Information contained in this publication is intended for informational purposes only and does not constitute legal advice or opinion, nor is it a substitute for the professional judgment of an attorney.
When the photographs and videos flooding social media include images of patients or the victims of an accident or crime, it gives human resources professionals, compliance officers and in-house employment counsel at healthcare facilities heartburn and forces them to spring into action. In the past several years, dozens of snap-happy healthcare workers have been fired for using smartphones to photograph patients and then upload the images to their social media page. One startling illustration of this phenomenon occurred when emergency room workers and staff at a medical center in California photographed an urgent care patient’s gruesome stab wounds and posted the photos on the web. In another example, an Oregon nursing assistant received an eight-day prison sentence after posting graphic photographs of nursing home residents on her social media site. Given these types of stories, it is not surprising that, according to a PricewaterhouseCoopers study published in April 2012, 63% of healthcare consumers expressed concern about personal health information being shared in public.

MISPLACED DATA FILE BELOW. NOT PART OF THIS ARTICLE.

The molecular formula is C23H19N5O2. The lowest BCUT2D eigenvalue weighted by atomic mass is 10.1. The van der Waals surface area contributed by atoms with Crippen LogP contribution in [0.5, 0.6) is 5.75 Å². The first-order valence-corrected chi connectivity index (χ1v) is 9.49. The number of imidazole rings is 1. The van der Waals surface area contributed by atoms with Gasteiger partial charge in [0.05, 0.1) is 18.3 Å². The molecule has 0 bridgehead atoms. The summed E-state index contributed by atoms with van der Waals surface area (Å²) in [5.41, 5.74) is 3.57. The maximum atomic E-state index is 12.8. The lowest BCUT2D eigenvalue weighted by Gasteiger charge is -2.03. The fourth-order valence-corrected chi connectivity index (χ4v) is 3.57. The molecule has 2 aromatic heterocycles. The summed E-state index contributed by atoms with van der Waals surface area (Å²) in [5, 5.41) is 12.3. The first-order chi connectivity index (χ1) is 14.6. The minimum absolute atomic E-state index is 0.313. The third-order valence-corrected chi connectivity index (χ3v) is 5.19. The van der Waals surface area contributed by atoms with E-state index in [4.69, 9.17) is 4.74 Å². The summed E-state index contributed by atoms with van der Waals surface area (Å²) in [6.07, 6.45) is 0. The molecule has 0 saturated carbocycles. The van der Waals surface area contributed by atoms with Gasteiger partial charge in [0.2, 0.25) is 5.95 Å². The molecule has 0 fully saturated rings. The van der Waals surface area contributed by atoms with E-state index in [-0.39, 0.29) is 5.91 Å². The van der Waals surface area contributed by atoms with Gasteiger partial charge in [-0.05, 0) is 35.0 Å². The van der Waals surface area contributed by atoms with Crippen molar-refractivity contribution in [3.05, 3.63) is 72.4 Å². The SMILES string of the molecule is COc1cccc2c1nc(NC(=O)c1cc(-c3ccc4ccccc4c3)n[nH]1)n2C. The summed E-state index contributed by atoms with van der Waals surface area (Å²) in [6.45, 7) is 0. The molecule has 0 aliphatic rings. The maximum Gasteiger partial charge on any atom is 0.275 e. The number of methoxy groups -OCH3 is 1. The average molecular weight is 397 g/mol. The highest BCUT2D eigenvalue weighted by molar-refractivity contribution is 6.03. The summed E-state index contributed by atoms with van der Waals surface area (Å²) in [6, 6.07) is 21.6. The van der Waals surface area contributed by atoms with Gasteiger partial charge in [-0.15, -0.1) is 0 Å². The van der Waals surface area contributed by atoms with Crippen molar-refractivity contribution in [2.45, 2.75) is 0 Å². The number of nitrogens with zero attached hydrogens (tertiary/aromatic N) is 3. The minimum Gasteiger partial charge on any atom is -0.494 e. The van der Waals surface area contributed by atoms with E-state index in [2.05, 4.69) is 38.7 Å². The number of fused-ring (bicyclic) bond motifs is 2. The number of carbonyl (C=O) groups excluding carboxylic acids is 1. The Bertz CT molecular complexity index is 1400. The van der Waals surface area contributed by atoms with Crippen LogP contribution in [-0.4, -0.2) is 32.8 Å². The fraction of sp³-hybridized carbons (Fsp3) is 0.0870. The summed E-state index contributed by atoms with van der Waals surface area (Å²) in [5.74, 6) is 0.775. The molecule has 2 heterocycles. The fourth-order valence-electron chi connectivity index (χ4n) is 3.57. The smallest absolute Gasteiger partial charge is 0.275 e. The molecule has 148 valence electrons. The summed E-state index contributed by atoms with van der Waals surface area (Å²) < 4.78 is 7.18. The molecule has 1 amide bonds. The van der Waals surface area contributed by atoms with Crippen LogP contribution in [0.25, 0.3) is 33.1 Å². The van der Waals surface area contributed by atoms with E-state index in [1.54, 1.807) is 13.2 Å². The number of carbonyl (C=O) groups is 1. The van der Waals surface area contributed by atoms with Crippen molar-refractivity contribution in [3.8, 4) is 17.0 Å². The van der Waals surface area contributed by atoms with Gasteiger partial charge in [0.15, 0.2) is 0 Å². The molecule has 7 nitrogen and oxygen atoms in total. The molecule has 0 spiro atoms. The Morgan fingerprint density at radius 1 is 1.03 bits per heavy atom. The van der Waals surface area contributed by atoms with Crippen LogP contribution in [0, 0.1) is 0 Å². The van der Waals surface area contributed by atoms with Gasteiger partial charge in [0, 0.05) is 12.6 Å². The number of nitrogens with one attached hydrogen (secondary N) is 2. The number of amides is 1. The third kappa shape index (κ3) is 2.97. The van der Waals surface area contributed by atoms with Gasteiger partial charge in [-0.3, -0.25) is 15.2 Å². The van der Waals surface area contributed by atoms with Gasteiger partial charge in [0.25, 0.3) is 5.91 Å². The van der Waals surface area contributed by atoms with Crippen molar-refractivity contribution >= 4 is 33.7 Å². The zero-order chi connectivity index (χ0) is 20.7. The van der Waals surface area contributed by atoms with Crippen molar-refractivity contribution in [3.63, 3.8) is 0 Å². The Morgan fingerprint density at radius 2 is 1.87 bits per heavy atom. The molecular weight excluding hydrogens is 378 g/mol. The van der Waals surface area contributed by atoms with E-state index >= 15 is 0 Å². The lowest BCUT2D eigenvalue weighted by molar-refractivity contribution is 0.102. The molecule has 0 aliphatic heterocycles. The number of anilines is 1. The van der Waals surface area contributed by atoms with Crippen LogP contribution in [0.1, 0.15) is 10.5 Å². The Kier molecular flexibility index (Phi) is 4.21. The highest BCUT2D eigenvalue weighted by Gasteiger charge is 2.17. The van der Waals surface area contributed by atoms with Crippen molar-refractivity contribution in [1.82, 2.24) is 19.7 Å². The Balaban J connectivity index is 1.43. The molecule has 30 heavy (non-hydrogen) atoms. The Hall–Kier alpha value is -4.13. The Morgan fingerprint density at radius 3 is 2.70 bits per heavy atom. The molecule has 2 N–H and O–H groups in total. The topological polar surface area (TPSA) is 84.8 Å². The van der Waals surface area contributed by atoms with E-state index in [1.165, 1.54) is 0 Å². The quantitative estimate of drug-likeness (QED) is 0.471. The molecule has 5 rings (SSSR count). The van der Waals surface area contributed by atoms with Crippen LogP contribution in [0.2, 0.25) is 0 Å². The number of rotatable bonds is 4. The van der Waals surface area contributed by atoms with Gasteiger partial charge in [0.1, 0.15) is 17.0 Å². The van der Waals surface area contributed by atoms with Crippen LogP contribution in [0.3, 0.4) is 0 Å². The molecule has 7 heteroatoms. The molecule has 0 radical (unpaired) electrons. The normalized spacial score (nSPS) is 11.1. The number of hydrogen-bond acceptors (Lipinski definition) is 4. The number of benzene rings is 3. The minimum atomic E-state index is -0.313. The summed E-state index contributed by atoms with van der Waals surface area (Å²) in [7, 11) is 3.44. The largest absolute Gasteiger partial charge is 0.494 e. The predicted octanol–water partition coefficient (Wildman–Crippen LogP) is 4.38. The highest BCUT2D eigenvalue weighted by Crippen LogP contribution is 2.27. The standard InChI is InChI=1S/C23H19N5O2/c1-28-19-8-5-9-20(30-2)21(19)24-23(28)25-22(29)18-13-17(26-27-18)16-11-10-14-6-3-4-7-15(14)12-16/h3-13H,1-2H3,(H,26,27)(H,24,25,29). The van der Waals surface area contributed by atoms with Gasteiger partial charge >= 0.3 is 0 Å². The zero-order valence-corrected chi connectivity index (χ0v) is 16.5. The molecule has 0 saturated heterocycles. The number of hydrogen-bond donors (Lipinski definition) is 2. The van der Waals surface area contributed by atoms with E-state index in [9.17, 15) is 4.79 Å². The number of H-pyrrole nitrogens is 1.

On August 8, 2012, New Jersey took a step towards addressing this problem by criminalizing unauthorized photo shoots at emergency and accident scenes. Under the new law, first responders are prohibited from taking pictures or video of victims and from disclosing such images without the victim’s consent. To learn more about the law and its potential implications for healthcare employers, please continue reading at Littler’s Workplace Privacy Counsel.
Image credit: Pablo del Rio